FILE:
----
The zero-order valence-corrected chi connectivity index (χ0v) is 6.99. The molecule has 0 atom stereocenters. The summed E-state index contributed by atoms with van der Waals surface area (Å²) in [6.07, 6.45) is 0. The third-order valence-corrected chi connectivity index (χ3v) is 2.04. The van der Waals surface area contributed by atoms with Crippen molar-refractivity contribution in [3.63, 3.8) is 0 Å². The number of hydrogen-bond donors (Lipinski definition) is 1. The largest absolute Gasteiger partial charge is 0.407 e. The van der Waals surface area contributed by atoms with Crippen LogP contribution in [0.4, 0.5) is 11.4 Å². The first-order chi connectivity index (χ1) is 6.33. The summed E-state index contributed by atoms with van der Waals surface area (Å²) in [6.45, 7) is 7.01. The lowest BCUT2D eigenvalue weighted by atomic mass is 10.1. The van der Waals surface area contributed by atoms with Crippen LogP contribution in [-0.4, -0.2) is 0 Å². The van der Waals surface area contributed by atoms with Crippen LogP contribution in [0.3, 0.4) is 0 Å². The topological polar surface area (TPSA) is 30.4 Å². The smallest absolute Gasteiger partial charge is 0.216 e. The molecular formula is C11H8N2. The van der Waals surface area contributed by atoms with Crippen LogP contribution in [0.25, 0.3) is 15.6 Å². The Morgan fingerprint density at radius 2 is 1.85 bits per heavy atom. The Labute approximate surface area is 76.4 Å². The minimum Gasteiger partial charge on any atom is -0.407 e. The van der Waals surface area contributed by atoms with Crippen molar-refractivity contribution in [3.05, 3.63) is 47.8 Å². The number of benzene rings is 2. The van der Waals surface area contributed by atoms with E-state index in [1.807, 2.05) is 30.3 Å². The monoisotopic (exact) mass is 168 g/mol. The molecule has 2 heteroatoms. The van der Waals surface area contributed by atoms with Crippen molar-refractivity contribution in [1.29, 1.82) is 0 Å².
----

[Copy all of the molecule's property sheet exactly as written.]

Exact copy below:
The zero-order valence-corrected chi connectivity index (χ0v) is 6.99. The molecule has 0 atom stereocenters. The summed E-state index contributed by atoms with van der Waals surface area (Å²) in [6.07, 6.45) is 0. The third-order valence-corrected chi connectivity index (χ3v) is 2.04. The van der Waals surface area contributed by atoms with Crippen molar-refractivity contribution in [3.63, 3.8) is 0 Å². The number of hydrogen-bond donors (Lipinski definition) is 1. The largest absolute Gasteiger partial charge is 0.407 e. The van der Waals surface area contributed by atoms with Crippen LogP contribution in [0.4, 0.5) is 11.4 Å². The first-order chi connectivity index (χ1) is 6.33. The summed E-state index contributed by atoms with van der Waals surface area (Å²) in [6.45, 7) is 7.01. The lowest BCUT2D eigenvalue weighted by atomic mass is 10.1. The van der Waals surface area contributed by atoms with Crippen LogP contribution in [-0.4, -0.2) is 0 Å². The van der Waals surface area contributed by atoms with Crippen LogP contribution in [0.3, 0.4) is 0 Å². The topological polar surface area (TPSA) is 30.4 Å². The smallest absolute Gasteiger partial charge is 0.216 e. The molecular formula is C11H8N2. The van der Waals surface area contributed by atoms with Crippen LogP contribution in [0.25, 0.3) is 15.6 Å². The Morgan fingerprint density at radius 2 is 1.85 bits per heavy atom. The Labute approximate surface area is 76.4 Å². The minimum Gasteiger partial charge on any atom is -0.407 e. The van der Waals surface area contributed by atoms with Crippen molar-refractivity contribution in [3.05, 3.63) is 47.8 Å². The number of benzene rings is 2. The van der Waals surface area contributed by atoms with E-state index in [1.807, 2.05) is 30.3 Å². The monoisotopic (exact) mass is 168 g/mol. The molecule has 2 heteroatoms. The van der Waals surface area contributed by atoms with Crippen molar-refractivity contribution in [1.29, 1.82) is 0 Å².